Honolulu Council Adopts Two Approaches To Short-Term Rental Regulations

Jun 17, 2019

Several opponents of short-term rental regulation showed up Monday outside of Honolulu Hale, but at least one counter-protester appeared to support the proposed bills.
Credit Ryan Finnerty / HPR

UPDATED: June 17, 6:36 p.m.

The Honolulu City Council on Monday unanimously approved Bill 89 that would implement stiffer regulations for short-term vacation rentals. A related, but conflicting measure, Bill 85, also passed, although with two fewer votes. The two proposals next go to Mayor Kirk Caldwell for action.

Earlier in the day, approximately 50 protesters lined the sidewalk in front of Honolulu Hale to demonstrate their opposition to two proposed laws. The highly emotional issue has galvanized supporters and opponents for the past year.

The protesters were a mix residents tied in some way to the industry, including gardeners, caretakers, property owners, and realtors.

A single counter-protester walked the line in support of Bills 85 and 89, citing increased traffic, noise, and a lack of available housing for residents in her Kaneohe neighborhood.

 

Today’s votes culminated a year-long effort to regulate vacation rentals on Oahu, which have been growing in number despite being largely banned.

An opponent of bills to regulate short-term rentals being taken up by the City Council expressed his point of view outside of Honolulu Hale Monday.
Credit Ryan Finnerty / HPR

Rentals of less than 30 days are currently permitted in the resort areas of Waikiki, Ko Olina, and Turtle Bay. Approximately 800 permits for properties outside those areas have been issued by the City and County of Honolulu.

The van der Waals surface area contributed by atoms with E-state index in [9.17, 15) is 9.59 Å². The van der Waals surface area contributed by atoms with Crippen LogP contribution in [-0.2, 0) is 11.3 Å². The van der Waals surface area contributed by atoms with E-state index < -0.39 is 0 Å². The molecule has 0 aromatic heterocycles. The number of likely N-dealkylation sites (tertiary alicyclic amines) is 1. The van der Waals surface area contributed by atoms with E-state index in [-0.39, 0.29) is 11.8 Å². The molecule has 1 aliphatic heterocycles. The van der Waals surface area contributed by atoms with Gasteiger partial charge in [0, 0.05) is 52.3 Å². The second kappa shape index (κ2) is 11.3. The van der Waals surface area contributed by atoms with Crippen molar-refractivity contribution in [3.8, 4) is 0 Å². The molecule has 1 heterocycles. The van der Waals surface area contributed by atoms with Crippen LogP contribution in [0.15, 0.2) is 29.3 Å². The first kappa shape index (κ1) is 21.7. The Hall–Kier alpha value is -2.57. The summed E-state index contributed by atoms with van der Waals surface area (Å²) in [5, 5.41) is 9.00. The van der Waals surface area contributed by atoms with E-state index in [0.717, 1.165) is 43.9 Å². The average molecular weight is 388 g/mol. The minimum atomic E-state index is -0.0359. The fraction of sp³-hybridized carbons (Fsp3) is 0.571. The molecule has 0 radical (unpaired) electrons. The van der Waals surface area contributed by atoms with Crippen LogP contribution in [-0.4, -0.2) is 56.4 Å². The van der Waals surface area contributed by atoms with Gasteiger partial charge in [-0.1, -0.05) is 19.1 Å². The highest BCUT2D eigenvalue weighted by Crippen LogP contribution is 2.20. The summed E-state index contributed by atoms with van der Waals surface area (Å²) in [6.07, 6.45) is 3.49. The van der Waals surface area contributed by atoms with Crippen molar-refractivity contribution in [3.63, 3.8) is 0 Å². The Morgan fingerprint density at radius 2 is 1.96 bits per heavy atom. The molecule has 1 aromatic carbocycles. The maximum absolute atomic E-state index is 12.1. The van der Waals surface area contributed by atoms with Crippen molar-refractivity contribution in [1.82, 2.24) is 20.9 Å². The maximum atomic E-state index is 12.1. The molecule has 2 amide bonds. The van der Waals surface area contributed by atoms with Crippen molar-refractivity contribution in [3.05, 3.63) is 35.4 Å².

In 2018, the city estimated there were 10,000 properties on Oahu being listed as short-term rentals.

Lack of enforcement, and tremendous profit potential, has led to the development of a grey market industry that is now worth in excess of $1 billion annually.

Many local companies have evolved to incorporate vacation rentals into their business. That made curtailing the industry, which by one estimate is worth 7,000 jobs, an economically and politically painful process.

That was reflected in May, when the City Council appeared on the verge of passing the restrictions, but walked them back after hours of angry testimony.

A few changes have been made, like the removal of a provision that would explicitly authorize residents to sue one another for operating unpermitted rentals. However, the core of Bills 85 and 89 appear largely the same as in previous versions.

Bill 89 allows for the owners of approximately 1,700 properties islandwide to rent out individual rooms in those properties, what the city classifies as a bed-and-breakfast.

Only one half of one percent of total homes in each of Oahu’s eight Development Plan Areas would be permitted for short-term rentals.

Under Bill 85, no short-term rentals would be permitted outside of resort areas.

Both proposals would require property owners to register with the City and County of Honolulu and obtain a permit number. That number would then have to be displayed on listing sites like Airbnb and VRBO.

Those companies, which typically take a cut of the owner’s profit, would be required to take down any listing that does not display a city permit number. Booking platforms would also have to submit regular reports to the city detailing which properties are being rented.

Philip Minardi, policy communications director for Expedia Group, which owns listing sites HomeAway and VRBO, told HPR that the company is prepared to comply with those stipulations if city officials meet it halfway.

“As long as we’re living in a world where the vacation rental industry continues to operate on the island, we’re willing to remove listings that do not display a permit number when the city brings them to us.”

For Expedia, that means allowing some whole-home rentals, which the city has dubbed transient vacation units or TVUs, to continue operating on Oahu.

The company had suggested an alternative regulatory plan which would do that, but cap the number of units in each development area based on specific concerns about housing or economic activity in those neighborhoods.

Expedia Group was seeking to delay Monday’s vote to gain traction for its proposal, but the two proposals moved ahead after a full day of testimony.

Limited provisions of both laws would take effect in August, with the full rules becoming enforceable in October 2020.